The property consists of warehouses, storage, docking and berthing, office, retail, restaurant, and parking income. It's truly amazing, and I'm interested to see what the Gulf of Maine Research Institute does with it.

The main part is zoned Waterfront Central (WCZ), and abuts the Downtown Entertainment Overlay (DEOZ). The Portland zoning rules protect marine use, in a very useful way. There is a 180 day waiting period on leasing to non-marine uses, which can lead to low tenancy at times. The Proprietors of Union Wharf counteracted this by offering good deals to well behaved, anchor tenants. This is at the heart of why the property is so cherished, with greater that 90% occupancy. That means 10% could be available at any given time for short-term (startup) use.

Across about 4 acres and 12 structures there are:

  • 1,500+ linear feet of vessel berthing ($150)
  • 250+ linear feet street frontage
  • 60K+ square feet indoors ($17)
  • 55K+ square feet yard and pier ($8)
  • 19,230 square feet submerged leases through 2034
  • 3K+ square feet wet and cold storage ($18)
  • 30K+ square feet parking ($8)

Lease agreements bundle services and charge variable rates, which hides opportunity costs. Considered as a business, the property is worth $6M based on discounted cash flow for 10 years with modest growth. According to a marine construction expert, one should have $2.5M to deal with repairs and improvements over 5 years. So, the capitalization rate is 9-17%.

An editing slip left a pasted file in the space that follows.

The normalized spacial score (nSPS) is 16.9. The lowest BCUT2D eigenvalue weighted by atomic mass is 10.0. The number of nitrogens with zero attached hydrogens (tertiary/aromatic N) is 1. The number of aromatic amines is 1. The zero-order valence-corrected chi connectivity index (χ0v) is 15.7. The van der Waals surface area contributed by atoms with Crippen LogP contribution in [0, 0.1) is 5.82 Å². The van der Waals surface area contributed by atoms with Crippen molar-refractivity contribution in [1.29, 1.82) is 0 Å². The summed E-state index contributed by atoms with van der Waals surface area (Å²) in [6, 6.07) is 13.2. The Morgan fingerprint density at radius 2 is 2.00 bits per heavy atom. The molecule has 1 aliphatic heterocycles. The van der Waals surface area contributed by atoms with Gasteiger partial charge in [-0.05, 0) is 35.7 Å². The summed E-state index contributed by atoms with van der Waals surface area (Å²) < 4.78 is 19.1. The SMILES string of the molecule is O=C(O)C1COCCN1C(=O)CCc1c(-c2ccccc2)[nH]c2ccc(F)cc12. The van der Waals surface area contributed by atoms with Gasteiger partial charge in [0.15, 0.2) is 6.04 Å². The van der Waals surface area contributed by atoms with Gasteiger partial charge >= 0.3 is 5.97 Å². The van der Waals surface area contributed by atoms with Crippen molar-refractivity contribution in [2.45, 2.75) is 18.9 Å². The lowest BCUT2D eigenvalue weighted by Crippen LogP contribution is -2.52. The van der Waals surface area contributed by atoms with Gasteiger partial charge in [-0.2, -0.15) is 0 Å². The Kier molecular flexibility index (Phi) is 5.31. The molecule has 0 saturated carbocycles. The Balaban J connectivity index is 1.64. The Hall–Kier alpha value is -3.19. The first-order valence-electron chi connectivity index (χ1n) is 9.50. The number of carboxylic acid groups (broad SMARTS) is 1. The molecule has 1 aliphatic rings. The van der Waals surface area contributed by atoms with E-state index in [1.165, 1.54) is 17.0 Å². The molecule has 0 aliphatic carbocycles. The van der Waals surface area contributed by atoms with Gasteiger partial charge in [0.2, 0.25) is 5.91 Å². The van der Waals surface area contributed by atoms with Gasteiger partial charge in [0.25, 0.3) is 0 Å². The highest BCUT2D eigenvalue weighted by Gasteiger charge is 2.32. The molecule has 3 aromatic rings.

The additional costs come in part from plans to dredge the harbor to make CAD cells for storing hazardous sediments. This will loosen pilings, maybe requiring simultaneous repair of the whole 1600+ linear feet of the wharf.

Additional liability comes from possible dereliction of vessels. This has happened three times in Portland since 2000. In one notorious case the owner “sold” the boat to someone in the Old Port, only to drink the proceedings and go on to “sell” it again to someone else.

Filling berthing with working vessels prevents this, but fishing berthing is not a long term money maker. There is a strong lobster industry presence, and it is likely that from my conversations that they were one of the bids on the property. Close ties with the family and all that. Okay for steady month to month income, but maybe not a sustainable in the long term. Unfortunately, the deepest draft is about twenty feet, which prevent larger vessels for offshore wind support. You can put a decent research vessel there though, or a crew vessel.

The previous owners are a waterfront fixture, and provided many fishermen their first berth. The job of a Wharfinger, like a bouncer, is to keep out bad tenants, even at loss of income. This dedication is evident in the common refrain I heard that Union Wharf is the ONLY property on commercial street worth investing in.

So let's engage in a little make believe. You can see our $5K 3D architectural rendering below. Grey is hardscape and road, green is landscape, orange is existing structures to remain, yellow is new structure, and light blue is dedicated pier and marine berthing.

A Child Draws A Wharf Layout With Computers